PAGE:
I’d let this one go… I don’t know what your bipolar symptoms are like, but it probably isn’t fun for him when you’re having a bad day. If my SO was having those sort of difficulties I’d be inclined to stay out of the way at the worst times, especially if it was my only night off.

Post # 13
Member
2620 posts
Sugar bee
  • Wedding: October 2010

@StaticInMyHead:  Ok, so now I read your thread titles (TITLES, I didn’t read the whole thread!) and have (I hope) a better idea. 

IF this is a depressive state for you, then I have several suggestions.

First, you have to realize that NO ONE wants to hang out with a depressed person. I have depression. Not bipolar, but general depression and I have to acknowledge that I can be really really hard to deal with and difficult to live with. One of the conditions of DH and I getting married was that I had to see a psychiatrist (this was before I was officially diagnosed) because it was causing so much difficulty and drama in our relationship. So, on the one hand, you have to understand that your depression is just as hard on him as it is on you and that may be why he isn’t up for hanging out. Chances are, if you are anything like me, him being there wouldn’t make much of a difference in your mood. In other words, your SO cannot be your emotional savior. 

Second, having said that, you have to start to take stock of your own moods and figure out what practical behavioral things can help you. Bipolar disorder is different from depression, so take this with a grain of salt, but I know that with myself, when I start the downward spiral, there are certain things that I have to make myself do: I have to get dressed. I have to make the bed. I have to walk the dog. These are things that help me at the very least get out of bed on rough days. To this end, I have to also be clear with DH with what I need and sometimes that’s leaving me alone for the night OR forcing me out of the house for the night, even if it’s just for a walk. You also have to figure out what you need when you need it and ASK for it, so long as the intent and purpose is clear. So if you really need him to stay home, then ask him to stay home–so long as it’s not to be company to you in your misery, but perhaps just so you can have someone to talk to. And I highly recommend that you ask him to help you do things to try and get you out of depressive states (as well as he can)–so if you ask him to stay in, then suggest something like cooking dinner together or watching a film together. That’s kind of what I mean by purpose as opposed to just “being there while I am lonely and sad.”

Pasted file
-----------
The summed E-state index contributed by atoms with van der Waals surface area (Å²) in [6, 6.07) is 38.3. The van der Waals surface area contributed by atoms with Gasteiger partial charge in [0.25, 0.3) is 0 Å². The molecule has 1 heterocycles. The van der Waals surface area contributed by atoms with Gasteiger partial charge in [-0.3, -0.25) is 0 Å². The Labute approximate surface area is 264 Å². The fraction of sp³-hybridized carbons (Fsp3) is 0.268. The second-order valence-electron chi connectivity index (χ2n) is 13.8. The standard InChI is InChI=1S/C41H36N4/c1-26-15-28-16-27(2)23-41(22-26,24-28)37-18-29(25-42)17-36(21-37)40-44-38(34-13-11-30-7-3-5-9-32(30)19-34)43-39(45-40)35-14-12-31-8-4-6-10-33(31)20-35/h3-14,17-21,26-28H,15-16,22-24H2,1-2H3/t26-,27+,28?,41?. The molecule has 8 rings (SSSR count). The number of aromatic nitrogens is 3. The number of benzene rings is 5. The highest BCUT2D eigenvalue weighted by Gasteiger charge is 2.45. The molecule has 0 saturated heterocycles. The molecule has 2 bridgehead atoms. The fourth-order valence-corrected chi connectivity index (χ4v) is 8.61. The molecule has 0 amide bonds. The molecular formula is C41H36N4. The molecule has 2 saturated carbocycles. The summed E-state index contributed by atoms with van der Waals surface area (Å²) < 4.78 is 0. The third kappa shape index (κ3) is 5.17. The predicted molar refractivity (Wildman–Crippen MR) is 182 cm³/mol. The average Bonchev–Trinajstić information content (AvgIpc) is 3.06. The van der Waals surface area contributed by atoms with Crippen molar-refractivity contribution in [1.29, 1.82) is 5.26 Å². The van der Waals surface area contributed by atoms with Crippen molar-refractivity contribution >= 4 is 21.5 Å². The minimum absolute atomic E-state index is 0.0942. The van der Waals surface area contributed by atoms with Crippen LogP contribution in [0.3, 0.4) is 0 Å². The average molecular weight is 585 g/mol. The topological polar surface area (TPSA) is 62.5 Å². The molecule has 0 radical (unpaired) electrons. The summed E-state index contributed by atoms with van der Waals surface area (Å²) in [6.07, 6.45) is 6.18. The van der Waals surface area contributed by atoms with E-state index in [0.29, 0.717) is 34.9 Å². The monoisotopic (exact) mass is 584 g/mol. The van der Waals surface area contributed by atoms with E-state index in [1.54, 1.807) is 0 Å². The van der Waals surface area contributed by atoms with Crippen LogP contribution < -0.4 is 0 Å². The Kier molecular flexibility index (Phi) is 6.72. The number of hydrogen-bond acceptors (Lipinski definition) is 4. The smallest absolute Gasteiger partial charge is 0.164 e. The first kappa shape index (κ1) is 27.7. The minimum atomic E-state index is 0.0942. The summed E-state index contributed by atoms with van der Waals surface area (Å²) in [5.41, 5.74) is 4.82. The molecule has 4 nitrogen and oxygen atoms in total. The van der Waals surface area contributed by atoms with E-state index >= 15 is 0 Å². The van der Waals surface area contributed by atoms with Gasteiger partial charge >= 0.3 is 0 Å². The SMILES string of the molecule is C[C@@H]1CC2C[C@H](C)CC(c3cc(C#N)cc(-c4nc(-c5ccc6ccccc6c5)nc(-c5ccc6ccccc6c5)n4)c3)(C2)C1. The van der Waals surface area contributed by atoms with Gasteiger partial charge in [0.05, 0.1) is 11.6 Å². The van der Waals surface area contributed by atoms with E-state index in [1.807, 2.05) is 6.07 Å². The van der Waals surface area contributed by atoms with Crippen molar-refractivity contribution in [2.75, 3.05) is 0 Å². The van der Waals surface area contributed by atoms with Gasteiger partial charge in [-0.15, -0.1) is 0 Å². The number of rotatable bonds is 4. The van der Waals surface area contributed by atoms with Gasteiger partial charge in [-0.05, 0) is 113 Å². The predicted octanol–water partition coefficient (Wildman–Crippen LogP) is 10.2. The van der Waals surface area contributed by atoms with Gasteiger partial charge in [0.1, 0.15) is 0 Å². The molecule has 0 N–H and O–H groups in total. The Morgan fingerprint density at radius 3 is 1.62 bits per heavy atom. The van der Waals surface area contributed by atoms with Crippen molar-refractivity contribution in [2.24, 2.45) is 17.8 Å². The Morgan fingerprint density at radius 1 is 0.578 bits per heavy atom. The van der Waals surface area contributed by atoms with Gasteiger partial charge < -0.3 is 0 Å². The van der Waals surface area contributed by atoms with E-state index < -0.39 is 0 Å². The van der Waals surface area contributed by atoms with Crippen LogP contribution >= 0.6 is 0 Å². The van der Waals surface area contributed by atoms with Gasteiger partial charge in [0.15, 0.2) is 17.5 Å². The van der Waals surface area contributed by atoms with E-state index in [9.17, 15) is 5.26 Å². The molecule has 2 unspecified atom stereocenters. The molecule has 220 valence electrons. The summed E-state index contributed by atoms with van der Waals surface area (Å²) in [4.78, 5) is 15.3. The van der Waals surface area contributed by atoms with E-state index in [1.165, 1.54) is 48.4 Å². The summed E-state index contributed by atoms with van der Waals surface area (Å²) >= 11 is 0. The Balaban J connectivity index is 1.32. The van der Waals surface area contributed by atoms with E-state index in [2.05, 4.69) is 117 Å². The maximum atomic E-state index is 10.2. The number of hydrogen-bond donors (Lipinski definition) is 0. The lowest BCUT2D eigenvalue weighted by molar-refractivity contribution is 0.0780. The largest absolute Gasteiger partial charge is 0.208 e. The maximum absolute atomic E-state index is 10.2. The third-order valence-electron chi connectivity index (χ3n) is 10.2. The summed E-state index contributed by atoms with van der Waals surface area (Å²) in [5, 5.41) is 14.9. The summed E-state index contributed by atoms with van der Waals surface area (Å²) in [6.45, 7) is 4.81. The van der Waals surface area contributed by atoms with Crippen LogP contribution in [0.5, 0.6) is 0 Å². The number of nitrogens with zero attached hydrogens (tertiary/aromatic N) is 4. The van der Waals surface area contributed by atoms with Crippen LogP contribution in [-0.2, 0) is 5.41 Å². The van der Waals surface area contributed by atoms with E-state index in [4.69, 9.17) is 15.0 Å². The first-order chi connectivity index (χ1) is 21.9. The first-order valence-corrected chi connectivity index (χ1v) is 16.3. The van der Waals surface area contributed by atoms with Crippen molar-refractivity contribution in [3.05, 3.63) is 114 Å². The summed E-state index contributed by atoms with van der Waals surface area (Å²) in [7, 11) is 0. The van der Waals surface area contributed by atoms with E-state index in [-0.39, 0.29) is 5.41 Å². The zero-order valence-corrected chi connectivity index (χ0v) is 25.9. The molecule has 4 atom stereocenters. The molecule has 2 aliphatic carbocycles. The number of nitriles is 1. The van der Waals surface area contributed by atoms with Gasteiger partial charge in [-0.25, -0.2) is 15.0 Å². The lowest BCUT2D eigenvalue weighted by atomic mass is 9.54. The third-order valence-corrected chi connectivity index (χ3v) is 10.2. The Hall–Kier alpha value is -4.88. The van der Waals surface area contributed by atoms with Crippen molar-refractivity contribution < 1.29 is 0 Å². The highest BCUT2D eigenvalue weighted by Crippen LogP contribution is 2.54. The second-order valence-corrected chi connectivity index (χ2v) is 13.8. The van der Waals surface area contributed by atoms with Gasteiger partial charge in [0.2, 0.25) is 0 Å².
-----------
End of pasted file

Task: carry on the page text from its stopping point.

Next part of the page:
Third, if you don’t already have help from a professional, please get some help!

Post # 14
Member
9620 posts
Buzzing Beekeeper
  • Wedding: September 2012

@StaticInMyHead:  I’m sorry.  I would pout if my FI did this.  Embarassed

Post # 15
Member
130 posts
Blushing bee
  • Wedding: May 2013

@StaticInMyHead:  FI does this to me every so often so I completely get where you’re coming from.  The feeling of being slighted sucks. =  But really, he just doesn’t understand why it would matter to me if he spent the night in instead (if I’d already given him an OK to be out for something else).  Sometimes it really does take spelling it out for him to get him to understand.  But my advice is if your SO doesn’t do this too often, then I would probably just try to let this go. =  If this is a regular thing for him, then I’d sit down and talk about it.  I hope it gets better!

Post # 16
Member
2009 posts
Buzzing bee
  • Wedding: November 1999

I think you’re overreacting.

But I’ve been keeping up with your posts, so I get it.